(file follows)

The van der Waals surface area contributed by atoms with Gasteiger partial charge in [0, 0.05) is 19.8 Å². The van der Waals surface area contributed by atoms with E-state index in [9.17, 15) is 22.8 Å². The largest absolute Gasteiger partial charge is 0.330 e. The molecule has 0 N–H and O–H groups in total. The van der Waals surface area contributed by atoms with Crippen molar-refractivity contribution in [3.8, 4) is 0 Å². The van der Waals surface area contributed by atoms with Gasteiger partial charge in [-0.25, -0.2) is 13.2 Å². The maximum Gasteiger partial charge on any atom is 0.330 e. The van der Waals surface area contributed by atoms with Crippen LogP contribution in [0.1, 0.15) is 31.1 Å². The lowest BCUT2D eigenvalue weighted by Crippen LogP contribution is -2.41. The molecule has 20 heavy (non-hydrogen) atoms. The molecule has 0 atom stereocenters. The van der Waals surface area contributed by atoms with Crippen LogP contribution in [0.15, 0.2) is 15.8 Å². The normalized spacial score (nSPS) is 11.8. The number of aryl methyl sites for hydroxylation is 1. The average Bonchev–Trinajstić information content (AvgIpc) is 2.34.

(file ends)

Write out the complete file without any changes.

The van der Waals surface area contributed by atoms with Gasteiger partial charge in [0, 0.05) is 19.8 Å². The van der Waals surface area contributed by atoms with E-state index in [9.17, 15) is 22.8 Å². The largest absolute Gasteiger partial charge is 0.330 e. The molecule has 0 N–H and O–H groups in total. The van der Waals surface area contributed by atoms with Crippen molar-refractivity contribution in [3.8, 4) is 0 Å². The van der Waals surface area contributed by atoms with Gasteiger partial charge in [-0.25, -0.2) is 13.2 Å². The maximum Gasteiger partial charge on any atom is 0.330 e. The van der Waals surface area contributed by atoms with Crippen LogP contribution in [0.1, 0.15) is 31.1 Å². The lowest BCUT2D eigenvalue weighted by Crippen LogP contribution is -2.41. The molecule has 20 heavy (non-hydrogen) atoms. The molecule has 0 atom stereocenters. The van der Waals surface area contributed by atoms with Crippen LogP contribution in [0.15, 0.2) is 15.8 Å². The normalized spacial score (nSPS) is 11.8. The number of aryl methyl sites for hydroxylation is 1. The average Bonchev–Trinajstić information content (AvgIpc) is 2.34.